Why is this Stamp Worth $9.5 Million?
Posted on June 05, 2015
To see in person the 1856 British Guiana One-Cent Magenta—better known as “the rarest stamp in the world”—is a bit like looking at a red-wine stain or a receipt that’s been through the wash a few times.
The octagonal scrap of magenta paper, bearing a postmark and illustration of a three-masted ship, or barque, isn’t much to look at. But as the only known stamp of its kind, with a strange and peculiar origin story replete with colorful characters and record-breaking sales at auction, well, let us say that there is much more to this unspectacular stamp than meets the eye. Beginning today, the exhibit of the British Guiana One-Cent Magenta at the National Postal Museum in Washington, D.C. explores what the museum's chief curator of philately Daniel Piazza calles its "long, most interesting, circuitous history."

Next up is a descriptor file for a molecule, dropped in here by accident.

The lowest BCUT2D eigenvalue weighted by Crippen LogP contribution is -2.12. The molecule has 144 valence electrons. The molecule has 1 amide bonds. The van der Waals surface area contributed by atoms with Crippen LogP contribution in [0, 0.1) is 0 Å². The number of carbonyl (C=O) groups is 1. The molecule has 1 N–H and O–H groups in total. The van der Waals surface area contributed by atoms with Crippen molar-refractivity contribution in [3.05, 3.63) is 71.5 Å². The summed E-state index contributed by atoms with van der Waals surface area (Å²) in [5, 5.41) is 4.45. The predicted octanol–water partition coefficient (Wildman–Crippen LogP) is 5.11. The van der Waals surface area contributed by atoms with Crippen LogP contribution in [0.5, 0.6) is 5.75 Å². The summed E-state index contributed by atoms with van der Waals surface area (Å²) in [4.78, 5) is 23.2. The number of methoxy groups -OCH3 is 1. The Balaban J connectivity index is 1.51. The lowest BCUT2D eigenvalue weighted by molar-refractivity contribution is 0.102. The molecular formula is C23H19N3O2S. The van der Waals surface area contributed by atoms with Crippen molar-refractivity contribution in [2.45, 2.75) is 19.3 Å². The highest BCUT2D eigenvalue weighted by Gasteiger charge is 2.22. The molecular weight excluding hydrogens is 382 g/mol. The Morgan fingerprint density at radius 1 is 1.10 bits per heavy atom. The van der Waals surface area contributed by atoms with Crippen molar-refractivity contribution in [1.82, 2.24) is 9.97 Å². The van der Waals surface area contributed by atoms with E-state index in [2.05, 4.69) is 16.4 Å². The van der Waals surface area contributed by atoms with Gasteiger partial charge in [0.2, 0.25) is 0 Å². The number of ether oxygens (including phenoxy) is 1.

That history began in 1855, when just 5,000 of an expected 50,000 stamps arrived from Great Britain to its colony of British Guiana on the northern coast of South America. Shorted by 90 percent, the local postmaster found himself in a tough spot. If the colony's letters and newspapers were to be delivered, he was going to need some way to show the transaction of postage paid. So he decided to issue a provisional stamp to keep the mail moving until more postage could arrive from overseas. The only place that could create something with enough official cache to do the job in 1850s British Guiana was the local newspaper, the Royal Gazette.
Read the full story at Smithsonian Magazine.